I am looking forward to less self contained, episodic stories, and more arcing plots. The assassination storyline has a semblance of being wrapped up, but because we the viewer have access to all side, we're aware of the machination behind the scenes. The role Liber8 has to play, and the political aspirations of Tahmoh Penikett's character, will clearly have an ongoing influence on how they move forward. However, too many new plot points, like the mysterious visions of Kiera being captured and locked up fed into her dreams, make me nervous. I'm interested to see what they mean, and where they will take her, but with all the political intrigue, the criminal investigations, and the over arcing time travel mystery, how many sub plots and story arcs can one show maintain?
Alec has taken his isolation to an even further extent then Kiera, moving out of the farm that acted as Kiera's watchtower, into dingy student housing. He cuts out his mom, in a scene that is just straight up rude, and Kiera, acquires himself a crappy job, and tries to live a mediocre life. Further more, he is resistant to using the advanced technology he's developed based on a message his elder self sent him, suggesting that he is responsible not only for sending Kiera back, but for the entire corporate culture of the future. At the end, we learn it is his desire to undo these things, but having already done them suggests that, as Adams once wrote, what happened happened.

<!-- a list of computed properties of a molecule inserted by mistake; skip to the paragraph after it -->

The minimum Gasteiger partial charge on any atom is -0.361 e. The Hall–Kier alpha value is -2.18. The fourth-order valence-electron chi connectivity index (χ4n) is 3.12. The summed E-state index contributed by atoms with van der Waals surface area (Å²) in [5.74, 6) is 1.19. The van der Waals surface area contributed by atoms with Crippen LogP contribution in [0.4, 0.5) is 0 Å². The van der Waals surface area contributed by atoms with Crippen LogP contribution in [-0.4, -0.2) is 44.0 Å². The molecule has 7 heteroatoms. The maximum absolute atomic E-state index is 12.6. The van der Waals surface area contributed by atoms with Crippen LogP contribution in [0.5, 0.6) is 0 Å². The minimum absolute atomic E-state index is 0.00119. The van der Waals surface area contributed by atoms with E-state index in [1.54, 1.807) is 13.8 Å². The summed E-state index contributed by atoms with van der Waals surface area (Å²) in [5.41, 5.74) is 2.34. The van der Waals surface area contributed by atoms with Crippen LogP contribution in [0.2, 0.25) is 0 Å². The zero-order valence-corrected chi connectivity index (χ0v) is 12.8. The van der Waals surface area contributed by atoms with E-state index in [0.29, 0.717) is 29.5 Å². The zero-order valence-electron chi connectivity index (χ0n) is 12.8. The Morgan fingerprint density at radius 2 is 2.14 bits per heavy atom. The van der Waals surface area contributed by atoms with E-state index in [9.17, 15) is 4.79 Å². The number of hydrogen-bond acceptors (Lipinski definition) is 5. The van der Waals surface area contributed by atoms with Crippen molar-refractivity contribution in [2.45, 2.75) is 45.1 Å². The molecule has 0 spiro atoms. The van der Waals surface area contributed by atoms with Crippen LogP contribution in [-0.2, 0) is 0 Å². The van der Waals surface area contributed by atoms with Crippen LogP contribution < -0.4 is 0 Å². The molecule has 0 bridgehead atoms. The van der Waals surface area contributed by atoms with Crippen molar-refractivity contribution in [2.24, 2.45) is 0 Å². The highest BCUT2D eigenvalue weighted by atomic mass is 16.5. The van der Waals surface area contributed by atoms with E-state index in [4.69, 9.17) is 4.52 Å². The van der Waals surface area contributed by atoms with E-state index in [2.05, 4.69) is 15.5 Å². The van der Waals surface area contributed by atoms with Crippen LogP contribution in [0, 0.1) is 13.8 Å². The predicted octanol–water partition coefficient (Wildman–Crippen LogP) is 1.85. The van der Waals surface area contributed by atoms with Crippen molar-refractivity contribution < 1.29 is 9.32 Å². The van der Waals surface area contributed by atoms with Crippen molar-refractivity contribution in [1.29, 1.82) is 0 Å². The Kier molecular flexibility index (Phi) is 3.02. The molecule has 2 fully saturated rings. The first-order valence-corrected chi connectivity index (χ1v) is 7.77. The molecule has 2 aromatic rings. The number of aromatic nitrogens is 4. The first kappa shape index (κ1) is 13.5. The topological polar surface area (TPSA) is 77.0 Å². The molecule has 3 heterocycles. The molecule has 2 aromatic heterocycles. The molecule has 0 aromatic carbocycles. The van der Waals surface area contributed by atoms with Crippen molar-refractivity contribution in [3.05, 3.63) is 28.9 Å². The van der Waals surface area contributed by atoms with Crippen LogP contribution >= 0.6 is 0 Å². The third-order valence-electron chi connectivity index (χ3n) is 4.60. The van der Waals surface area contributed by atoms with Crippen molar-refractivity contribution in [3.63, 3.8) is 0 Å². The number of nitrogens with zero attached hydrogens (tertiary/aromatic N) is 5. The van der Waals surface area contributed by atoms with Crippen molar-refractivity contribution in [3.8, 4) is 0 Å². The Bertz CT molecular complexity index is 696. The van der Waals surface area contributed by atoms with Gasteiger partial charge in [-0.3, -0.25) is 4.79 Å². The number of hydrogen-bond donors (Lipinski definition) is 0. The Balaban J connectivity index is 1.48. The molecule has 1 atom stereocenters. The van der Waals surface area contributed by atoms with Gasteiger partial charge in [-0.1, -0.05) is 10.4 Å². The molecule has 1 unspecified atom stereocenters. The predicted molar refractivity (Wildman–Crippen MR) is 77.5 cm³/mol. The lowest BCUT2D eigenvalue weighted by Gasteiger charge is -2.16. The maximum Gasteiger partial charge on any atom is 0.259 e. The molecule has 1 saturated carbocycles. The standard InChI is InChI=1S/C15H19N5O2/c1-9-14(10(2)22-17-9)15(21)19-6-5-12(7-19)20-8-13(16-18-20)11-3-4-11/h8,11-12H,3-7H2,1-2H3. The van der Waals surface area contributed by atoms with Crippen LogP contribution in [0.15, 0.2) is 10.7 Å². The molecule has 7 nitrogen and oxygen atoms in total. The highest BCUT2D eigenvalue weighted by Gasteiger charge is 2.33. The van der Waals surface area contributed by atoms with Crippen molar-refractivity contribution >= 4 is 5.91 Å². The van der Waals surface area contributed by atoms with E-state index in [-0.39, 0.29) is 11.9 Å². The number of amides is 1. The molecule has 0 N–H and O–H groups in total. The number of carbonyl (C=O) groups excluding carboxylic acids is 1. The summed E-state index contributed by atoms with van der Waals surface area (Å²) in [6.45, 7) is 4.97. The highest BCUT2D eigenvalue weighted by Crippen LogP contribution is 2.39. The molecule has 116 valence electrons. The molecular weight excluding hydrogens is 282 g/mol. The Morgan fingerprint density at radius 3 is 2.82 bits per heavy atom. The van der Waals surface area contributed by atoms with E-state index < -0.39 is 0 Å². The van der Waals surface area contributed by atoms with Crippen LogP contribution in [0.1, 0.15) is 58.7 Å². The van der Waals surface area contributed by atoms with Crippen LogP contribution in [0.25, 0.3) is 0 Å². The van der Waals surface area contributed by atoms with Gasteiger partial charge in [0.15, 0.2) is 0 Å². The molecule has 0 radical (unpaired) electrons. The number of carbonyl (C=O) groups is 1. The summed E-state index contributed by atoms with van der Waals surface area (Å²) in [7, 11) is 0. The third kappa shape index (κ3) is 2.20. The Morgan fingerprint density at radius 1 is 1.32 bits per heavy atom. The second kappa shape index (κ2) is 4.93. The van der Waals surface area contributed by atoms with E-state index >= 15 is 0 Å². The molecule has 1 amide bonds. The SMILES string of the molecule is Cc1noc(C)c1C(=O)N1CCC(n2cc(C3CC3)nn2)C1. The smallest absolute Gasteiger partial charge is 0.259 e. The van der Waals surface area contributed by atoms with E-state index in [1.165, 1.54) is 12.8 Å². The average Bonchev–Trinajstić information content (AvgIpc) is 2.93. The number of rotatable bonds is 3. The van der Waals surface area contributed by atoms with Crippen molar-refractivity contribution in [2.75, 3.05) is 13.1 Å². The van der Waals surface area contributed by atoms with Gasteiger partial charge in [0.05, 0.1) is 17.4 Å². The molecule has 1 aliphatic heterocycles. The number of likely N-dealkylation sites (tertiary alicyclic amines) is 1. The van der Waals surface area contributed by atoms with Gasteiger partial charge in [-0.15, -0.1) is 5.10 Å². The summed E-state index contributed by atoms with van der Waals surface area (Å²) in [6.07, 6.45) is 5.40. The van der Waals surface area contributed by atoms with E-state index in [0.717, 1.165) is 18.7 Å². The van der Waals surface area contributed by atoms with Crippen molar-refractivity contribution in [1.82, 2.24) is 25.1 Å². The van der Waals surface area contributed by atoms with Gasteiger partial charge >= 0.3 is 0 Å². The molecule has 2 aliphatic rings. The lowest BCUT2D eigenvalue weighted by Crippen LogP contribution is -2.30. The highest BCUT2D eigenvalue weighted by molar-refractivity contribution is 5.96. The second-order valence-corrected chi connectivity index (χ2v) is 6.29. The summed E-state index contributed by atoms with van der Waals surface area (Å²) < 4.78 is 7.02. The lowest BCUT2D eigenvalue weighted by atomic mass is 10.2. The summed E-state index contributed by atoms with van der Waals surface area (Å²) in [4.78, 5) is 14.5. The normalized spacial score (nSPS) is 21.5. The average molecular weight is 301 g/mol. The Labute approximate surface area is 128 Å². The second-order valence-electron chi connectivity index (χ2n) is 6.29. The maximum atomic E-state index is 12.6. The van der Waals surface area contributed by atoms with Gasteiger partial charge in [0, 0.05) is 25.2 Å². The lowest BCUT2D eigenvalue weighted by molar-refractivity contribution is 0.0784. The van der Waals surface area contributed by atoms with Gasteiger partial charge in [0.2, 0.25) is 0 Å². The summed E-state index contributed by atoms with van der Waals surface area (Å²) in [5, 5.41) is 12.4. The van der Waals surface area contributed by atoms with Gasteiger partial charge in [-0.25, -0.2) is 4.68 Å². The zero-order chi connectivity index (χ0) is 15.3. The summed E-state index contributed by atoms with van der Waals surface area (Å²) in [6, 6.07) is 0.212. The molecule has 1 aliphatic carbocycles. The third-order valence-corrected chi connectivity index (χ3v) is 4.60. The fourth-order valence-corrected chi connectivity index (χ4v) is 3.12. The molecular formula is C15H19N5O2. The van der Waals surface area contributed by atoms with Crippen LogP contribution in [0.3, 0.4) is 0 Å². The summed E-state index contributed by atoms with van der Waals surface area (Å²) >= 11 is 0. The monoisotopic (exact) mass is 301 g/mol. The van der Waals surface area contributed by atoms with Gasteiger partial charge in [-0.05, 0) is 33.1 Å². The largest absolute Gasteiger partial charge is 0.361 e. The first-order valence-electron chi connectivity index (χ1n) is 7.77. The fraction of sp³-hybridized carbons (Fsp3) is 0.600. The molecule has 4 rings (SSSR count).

Kiera and Alec's relationship is the backbone of the series in many ways, considering he's the voice in her ear, and the closest thing to home, but the adaptation of the uncle-niece relationship she had experienced in her time, to the almost brother-sister relationship they built up over season one was both natural and provided Kiera the emotional support she needs. The build up to, and strange but effective undercutting of the tension in their first face to face last season was one of the season's highlights, and I can only hope that the final scene of this episode, of the two of them together does not become a rarity.
I like Kiera, as a character. I appreciate that most of the characters, and Kiera especially, feel like real people. They don't, for the most part, talk in speeches, or melodramatically. The characters act and talk like real people. They tell little jokes, are sarcastic, curse freely and appropriately. The show isn't a comedy, and cannot be called funny, but Kiera has a tendency to laugh at little things she finds personally amusing, something TV characters rarely do. There are pauses in interactions, like the characters are thinking of what to say, rather then just knowing what their line is. There was a bit in this episode where Carlos is explaining which bits of security footage he needs, and this tech (SGU's Jennifer Spence) just looks at him and admits she has no idea what he wants from her. There aren't superheros in Continuum, even Kiera with her tech and suit is just reasonably good at her job, or Alec isn't instantly successful because he's a genius. The characters on Continuum are fallible and human, and that makes them feel real, and that makes the show better.
Reviews will appear every Wednesday for the duration of the second season. Enjoy.